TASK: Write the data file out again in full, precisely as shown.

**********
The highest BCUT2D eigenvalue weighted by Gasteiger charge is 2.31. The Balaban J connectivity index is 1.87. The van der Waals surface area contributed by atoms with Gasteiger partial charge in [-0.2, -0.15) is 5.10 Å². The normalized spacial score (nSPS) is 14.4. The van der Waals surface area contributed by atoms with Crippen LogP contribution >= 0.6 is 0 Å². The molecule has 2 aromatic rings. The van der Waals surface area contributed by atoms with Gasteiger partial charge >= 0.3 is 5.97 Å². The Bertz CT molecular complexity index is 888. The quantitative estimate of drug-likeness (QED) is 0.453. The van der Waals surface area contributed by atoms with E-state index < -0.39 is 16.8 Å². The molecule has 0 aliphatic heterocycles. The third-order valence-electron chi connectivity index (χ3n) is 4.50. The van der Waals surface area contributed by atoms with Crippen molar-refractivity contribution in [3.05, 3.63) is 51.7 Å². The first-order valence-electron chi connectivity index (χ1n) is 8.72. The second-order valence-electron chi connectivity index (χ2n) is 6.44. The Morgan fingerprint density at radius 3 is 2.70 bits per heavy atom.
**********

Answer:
The highest BCUT2D eigenvalue weighted by Gasteiger charge is 2.31. The Balaban J connectivity index is 1.87. The van der Waals surface area contributed by atoms with Gasteiger partial charge in [-0.2, -0.15) is 5.10 Å². The normalized spacial score (nSPS) is 14.4. The van der Waals surface area contributed by atoms with Crippen LogP contribution >= 0.6 is 0 Å². The molecule has 2 aromatic rings. The van der Waals surface area contributed by atoms with Gasteiger partial charge >= 0.3 is 5.97 Å². The Bertz CT molecular complexity index is 888. The quantitative estimate of drug-likeness (QED) is 0.453. The van der Waals surface area contributed by atoms with E-state index < -0.39 is 16.8 Å². The molecule has 0 aliphatic heterocycles. The third-order valence-electron chi connectivity index (χ3n) is 4.50. The van der Waals surface area contributed by atoms with Crippen molar-refractivity contribution in [3.05, 3.63) is 51.7 Å². The first-order valence-electron chi connectivity index (χ1n) is 8.72. The second-order valence-electron chi connectivity index (χ2n) is 6.44. The Morgan fingerprint density at radius 3 is 2.70 bits per heavy atom.